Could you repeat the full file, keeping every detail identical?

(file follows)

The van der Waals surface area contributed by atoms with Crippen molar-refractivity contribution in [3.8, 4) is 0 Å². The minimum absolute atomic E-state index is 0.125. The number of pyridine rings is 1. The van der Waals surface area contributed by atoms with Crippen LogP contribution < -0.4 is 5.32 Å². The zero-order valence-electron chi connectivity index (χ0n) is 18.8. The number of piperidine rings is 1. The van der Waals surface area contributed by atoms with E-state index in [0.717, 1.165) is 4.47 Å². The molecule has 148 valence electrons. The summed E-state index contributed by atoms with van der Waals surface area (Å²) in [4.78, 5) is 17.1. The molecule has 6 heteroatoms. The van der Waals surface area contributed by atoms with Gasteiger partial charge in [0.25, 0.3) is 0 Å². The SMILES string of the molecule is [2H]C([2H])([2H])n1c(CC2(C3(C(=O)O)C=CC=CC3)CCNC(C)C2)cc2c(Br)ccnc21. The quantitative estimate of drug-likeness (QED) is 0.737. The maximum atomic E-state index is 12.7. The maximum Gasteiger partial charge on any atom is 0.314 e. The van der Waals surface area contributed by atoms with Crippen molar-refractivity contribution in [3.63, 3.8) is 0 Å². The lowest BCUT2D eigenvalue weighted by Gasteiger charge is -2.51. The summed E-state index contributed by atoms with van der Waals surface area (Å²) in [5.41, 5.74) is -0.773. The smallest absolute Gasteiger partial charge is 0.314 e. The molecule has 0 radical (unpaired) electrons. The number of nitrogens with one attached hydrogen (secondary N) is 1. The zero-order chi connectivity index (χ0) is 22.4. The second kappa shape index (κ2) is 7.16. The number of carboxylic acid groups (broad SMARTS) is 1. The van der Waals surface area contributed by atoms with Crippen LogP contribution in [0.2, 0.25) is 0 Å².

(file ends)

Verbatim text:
The van der Waals surface area contributed by atoms with Crippen molar-refractivity contribution in [3.8, 4) is 0 Å². The minimum absolute atomic E-state index is 0.125. The number of pyridine rings is 1. The van der Waals surface area contributed by atoms with Crippen LogP contribution < -0.4 is 5.32 Å². The zero-order valence-electron chi connectivity index (χ0n) is 18.8. The number of piperidine rings is 1. The van der Waals surface area contributed by atoms with E-state index in [0.717, 1.165) is 4.47 Å². The molecule has 148 valence electrons. The summed E-state index contributed by atoms with van der Waals surface area (Å²) in [4.78, 5) is 17.1. The molecule has 6 heteroatoms. The van der Waals surface area contributed by atoms with Gasteiger partial charge in [0.25, 0.3) is 0 Å². The SMILES string of the molecule is [2H]C([2H])([2H])n1c(CC2(C3(C(=O)O)C=CC=CC3)CCNC(C)C2)cc2c(Br)ccnc21. The quantitative estimate of drug-likeness (QED) is 0.737. The maximum atomic E-state index is 12.7. The maximum Gasteiger partial charge on any atom is 0.314 e. The van der Waals surface area contributed by atoms with Crippen molar-refractivity contribution in [3.63, 3.8) is 0 Å². The lowest BCUT2D eigenvalue weighted by Gasteiger charge is -2.51. The summed E-state index contributed by atoms with van der Waals surface area (Å²) in [5.41, 5.74) is -0.773. The smallest absolute Gasteiger partial charge is 0.314 e. The molecule has 0 radical (unpaired) electrons. The number of nitrogens with one attached hydrogen (secondary N) is 1. The zero-order chi connectivity index (χ0) is 22.4. The second kappa shape index (κ2) is 7.16. The number of carboxylic acid groups (broad SMARTS) is 1. The van der Waals surface area contributed by atoms with Crippen LogP contribution in [0.2, 0.25) is 0 Å².